Advice to a Beginner on Finishing Maple

The best course may be to hire a pro who has the right equipment and experience. But failing that, here are some ideas about finishing Maple with wipe-on products. March 13, 2014

I'm building a cabinet and canopy for an aquarium for a client out of maple plywood and hard maple and need to finish it with a red mahogany stain.

My first attempt was a disaster as I had never worked with maple before and didn't realize it has blotching issues like pine and cherry. I had no choice but to start over and build another canopy it was so bad. What are the steps and products I need to complete this with a professional looking finish?

Forum Responses
(Finishing Forum)
From contributor M:
Perhaps you should consider hiring a finisher? Might be cheaper than to keep rebuilding it.

From contributor B:
Congratulations - you've just jumped into the deep end of the finishing pool. Cherry is a piece of cake compared to maple. Why not use mahogany to begin with? General Finishes RTM stains work pretty well with maple, as they're a pigment/dye mix. You'll still probably want to tone it some after staining. So dilute your stain some and add some stain to your sealer coats until you the desired result.

From Paul Snyder, forum technical advisor:

The easiest solution is to build it with mahogany. It will look really nice and you won't need to use stain. If you must use maple, you can try the process outlined at the link below. Subcontracting the work to a finisher is a good option. How were you planning to waterproof the wood?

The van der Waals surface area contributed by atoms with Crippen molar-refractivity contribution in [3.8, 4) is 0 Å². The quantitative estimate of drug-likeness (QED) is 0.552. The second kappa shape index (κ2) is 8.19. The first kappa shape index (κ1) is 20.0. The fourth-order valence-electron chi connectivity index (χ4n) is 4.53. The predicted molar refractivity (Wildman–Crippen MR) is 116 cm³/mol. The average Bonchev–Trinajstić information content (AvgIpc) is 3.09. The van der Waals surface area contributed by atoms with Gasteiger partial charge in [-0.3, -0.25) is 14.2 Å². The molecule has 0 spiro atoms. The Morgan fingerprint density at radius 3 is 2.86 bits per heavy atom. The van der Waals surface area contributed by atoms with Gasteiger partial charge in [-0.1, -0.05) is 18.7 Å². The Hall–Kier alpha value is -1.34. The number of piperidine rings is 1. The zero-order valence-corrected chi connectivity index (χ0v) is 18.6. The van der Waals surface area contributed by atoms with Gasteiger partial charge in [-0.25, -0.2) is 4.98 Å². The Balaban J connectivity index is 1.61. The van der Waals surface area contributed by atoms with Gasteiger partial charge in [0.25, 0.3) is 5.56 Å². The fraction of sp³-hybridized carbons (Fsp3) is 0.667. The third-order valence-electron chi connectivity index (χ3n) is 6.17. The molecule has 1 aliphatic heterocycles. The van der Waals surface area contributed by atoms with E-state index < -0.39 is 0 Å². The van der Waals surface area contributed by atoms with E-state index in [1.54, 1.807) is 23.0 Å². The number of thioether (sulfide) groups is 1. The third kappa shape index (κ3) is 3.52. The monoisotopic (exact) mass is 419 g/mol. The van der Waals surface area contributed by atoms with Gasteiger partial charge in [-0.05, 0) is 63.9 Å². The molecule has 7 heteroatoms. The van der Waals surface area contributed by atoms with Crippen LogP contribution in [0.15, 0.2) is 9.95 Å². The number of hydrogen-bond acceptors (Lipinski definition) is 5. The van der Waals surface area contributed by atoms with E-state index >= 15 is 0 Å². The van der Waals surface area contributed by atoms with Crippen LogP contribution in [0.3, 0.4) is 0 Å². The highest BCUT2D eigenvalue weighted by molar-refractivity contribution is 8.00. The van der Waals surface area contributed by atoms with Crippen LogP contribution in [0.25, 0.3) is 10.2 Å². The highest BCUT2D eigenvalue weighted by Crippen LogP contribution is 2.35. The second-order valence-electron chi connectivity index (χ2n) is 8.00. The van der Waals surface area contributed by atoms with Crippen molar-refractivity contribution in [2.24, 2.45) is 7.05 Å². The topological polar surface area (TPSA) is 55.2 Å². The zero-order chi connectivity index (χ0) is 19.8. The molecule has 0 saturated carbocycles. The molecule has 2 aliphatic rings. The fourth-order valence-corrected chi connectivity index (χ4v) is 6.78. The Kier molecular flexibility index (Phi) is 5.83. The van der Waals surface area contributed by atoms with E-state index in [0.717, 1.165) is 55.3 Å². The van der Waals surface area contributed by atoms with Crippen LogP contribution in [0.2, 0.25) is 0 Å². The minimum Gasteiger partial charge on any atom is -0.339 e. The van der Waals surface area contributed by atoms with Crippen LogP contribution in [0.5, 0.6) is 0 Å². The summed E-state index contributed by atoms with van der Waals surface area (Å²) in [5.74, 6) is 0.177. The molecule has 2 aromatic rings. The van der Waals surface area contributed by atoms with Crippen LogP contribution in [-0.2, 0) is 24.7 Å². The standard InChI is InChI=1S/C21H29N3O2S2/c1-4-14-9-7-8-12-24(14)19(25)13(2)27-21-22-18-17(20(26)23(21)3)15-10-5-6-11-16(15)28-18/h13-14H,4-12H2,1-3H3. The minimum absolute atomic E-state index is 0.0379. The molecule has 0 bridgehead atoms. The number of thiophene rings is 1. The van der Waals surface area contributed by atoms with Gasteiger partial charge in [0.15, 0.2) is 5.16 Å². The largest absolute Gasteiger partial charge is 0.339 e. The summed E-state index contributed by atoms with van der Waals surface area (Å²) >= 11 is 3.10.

Staining and Blending Difficult Woods

From the original questioner:
Unfortunately I'm stuck using maple. Waterproofing is easy, we always use a couple of coats of Kiltz stain and water repellent on the inside of the canopy and cabinet. The white helps with light reflection and is easy to keep clean. The outside is usually polyurethane. Are you saying I should use a clear (no color) sealer as a first coat and then with subsequent sealer coats add some diluted stain until I get the desired color? Also, does sanding with finer grit than normal help reduce blotching and close the wood pores?

From contributor M:
It's not that difficult. And a finisher could have it stained and sealed and topcoated in a couple of hours. You will still be experimenting and hoping for an acceptable result in those same couple of hours.